CAR T-cell therapy involves collecting a patient’s blood, extracting the T cells within the blood, and returning the remaining blood back into the body, a process called leukapheresis.
The FDA designated chimeric antigen receptor (CAR) T-cell therapy a breakthrough therapy in August 2019.1 This recognition acknowledges that the therapy treats a life-threatening condition and has clinical findings demonstrating substantial improvement regarding clinically significant end points compared with other available therapies.
CAR T-cell therapy is different from other cancer treatments, as it uses the patient’s own white blood cells to eradicate cancer cells, allowing for treatment completion via a 1-time infusion. This novel therapy’s process involves collecting a patient’s blood in a certified facility, extracting the T cells within the blood, and returning the remaining blood back into the body, a process called leukapheresis. The T cells, the body’s primary killing cells, are then genetically altered to include the CAR. This allows the T cells to recognize cancer cells in a more advanced, precise way and eradicate them. The cells are then isolated in a lab, where they will continue to multiply until their numbers reach into the millions. The last step is the infusion of the T cells back into the patients’ bloodstream, where they will resume their growth to kill off the targeted cancer cells.2
CAR T-Cell Agents
Currently, only 2 CAR T-cell agents have received FDA approval: the autologous immunotherapies tisagenlecleucel (Kymriah) and axicabtagene ciloleucel (Yescarta), neither of which targets all cancer types. The indications of tisagenlecleucel, the CD19- directed therapy, are for patients up to age 25 years with B-cell precursor acute lymphoblastic leukemia that is refractory or in second or late relapse3 and adult patients with relapsed or refractory large B-cell lymphoma after 2 or more lines of systemic therapy; this comprises diffuse large B-cell lymphoma (DLBCL), high-grade B-cell lymphoma, and DLBCL arising from follicular lymphoma.3
The ELIANA trial (NCT02435849) evaluated the success rate of tisagenlecleucel, with its primary focus on quality of life in patients with refractory B-cell lymphoblastic leukemia, before and after receiving the therapy. At the conclusion of the trial, 81% of pediatric and young-adult patients who had refractory B-cell lymphoblastic leukemia treated with tisagenlecleucel had achieved and sustained remission within 3 months of infusion.4 Moreover, patients demonstrated quality-of-life improvements as early as 3 months after the infusion.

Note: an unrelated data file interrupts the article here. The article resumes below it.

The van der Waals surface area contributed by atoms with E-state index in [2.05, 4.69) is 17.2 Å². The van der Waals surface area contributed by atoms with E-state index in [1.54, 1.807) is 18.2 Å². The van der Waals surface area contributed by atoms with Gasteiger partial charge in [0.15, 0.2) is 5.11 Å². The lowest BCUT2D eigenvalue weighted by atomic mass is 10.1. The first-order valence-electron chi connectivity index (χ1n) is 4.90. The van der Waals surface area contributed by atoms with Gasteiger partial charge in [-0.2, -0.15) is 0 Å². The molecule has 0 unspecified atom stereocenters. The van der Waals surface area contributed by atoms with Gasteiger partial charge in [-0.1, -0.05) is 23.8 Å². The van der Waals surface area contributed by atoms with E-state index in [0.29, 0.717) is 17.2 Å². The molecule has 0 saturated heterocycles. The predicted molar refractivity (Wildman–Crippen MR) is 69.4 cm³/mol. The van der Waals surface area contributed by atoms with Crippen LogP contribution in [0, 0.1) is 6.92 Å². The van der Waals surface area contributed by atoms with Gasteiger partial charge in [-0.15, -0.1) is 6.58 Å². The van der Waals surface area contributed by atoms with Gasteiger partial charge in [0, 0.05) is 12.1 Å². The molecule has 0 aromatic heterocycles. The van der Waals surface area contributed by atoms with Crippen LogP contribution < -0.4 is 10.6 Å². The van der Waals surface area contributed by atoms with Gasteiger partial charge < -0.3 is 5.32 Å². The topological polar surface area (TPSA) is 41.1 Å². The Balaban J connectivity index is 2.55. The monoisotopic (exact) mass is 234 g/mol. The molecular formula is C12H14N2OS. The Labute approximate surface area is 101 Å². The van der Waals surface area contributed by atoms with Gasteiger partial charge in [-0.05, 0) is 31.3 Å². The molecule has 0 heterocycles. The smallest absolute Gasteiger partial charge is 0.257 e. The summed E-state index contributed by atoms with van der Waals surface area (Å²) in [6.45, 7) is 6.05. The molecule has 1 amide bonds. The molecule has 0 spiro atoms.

The second autologous therapy, axicabtagene ciloleucel, is indicated for the treatment of adult patients with relapsed or refractory large B-cell lymphoma after 2 or more lines of systemic therapy.5 In a clinical study of 101 patients with refractory non-Hodgkin lymphoma, 51% had a complete response and 21% had a partial response within 1 month of treatment.5
The high success rates of these treatments may make some pharmacists wonder why they are used for refractory cancers only and not as often as other treatments. The first reason is the black box warnings associated with these drugs. Both agents can cause cytokine release syndrome (CRS), which includes life-threatening reactions.3,5 A CRS reaction is characterized by fever and hypovolemia and may even lead to end organ damage. Neurological toxicities are also part of the black box warnings and include possible encephalopathy, headache, delirium, and insomnia.3,5
Because of the possible serious toxicities associated with these drugs, they must be administered at certified facilities in the intensive care unit and are available only through a restricted Risk Evaluation and Mitigation Strategy program. Clinicians must also monitor patients for symptoms of toxicities for 7 days at the facility.
The second reason behind CAR T-cell therapy’s limited use is the price tag accompanying these drugs. For the treatment of B-cell lymphoma with axicabtagene ciloleucel, the price is set at $373,000 for the drug only, whereas the treatment of leukemia with tisagenlecleucel costs $475,000 for the drug only.6 Better results exhibited in leukemia account for the price difference for tisagenlecleucel in leukemia versus lymphoma.
Unlike other cancer therapies, such as chemotherapy and radiation, that kill healthy cells alongside cancerous ones, CAR T-cell immunotherapy targets the tumor cells with more precision. This therapy has been lifesaving for many patients.
Next-Generation CAR T-Cells
Tisagenlecleucel and axicabtagene ciloleucel are 2 drugs that show the future is bright for CAR T-cell therapy. Investigators have created a second-generation CAR T-cell therapy and have been testing this therapy for a couple of months now. In lab studies, the new therapy has demonstrated 100% long-term survival in relapsed lymphoma and leukemia.7
Investigators predict that human trials will begin sometime in the near future. In the next couple of years, the medical community may see the growth of CAR T-cell therapies with less of a concern for toxicities. Further, the targeted cancers may include solid tumors, as well, and the therapies may come with more reasonable price tags, offering patients increased access to these drugs when they need them most.
Sajida Nasser is a 2021 PharmD candidate at Nova Southeastern University College of Pharmacy in Fort Lauderdale, Florida.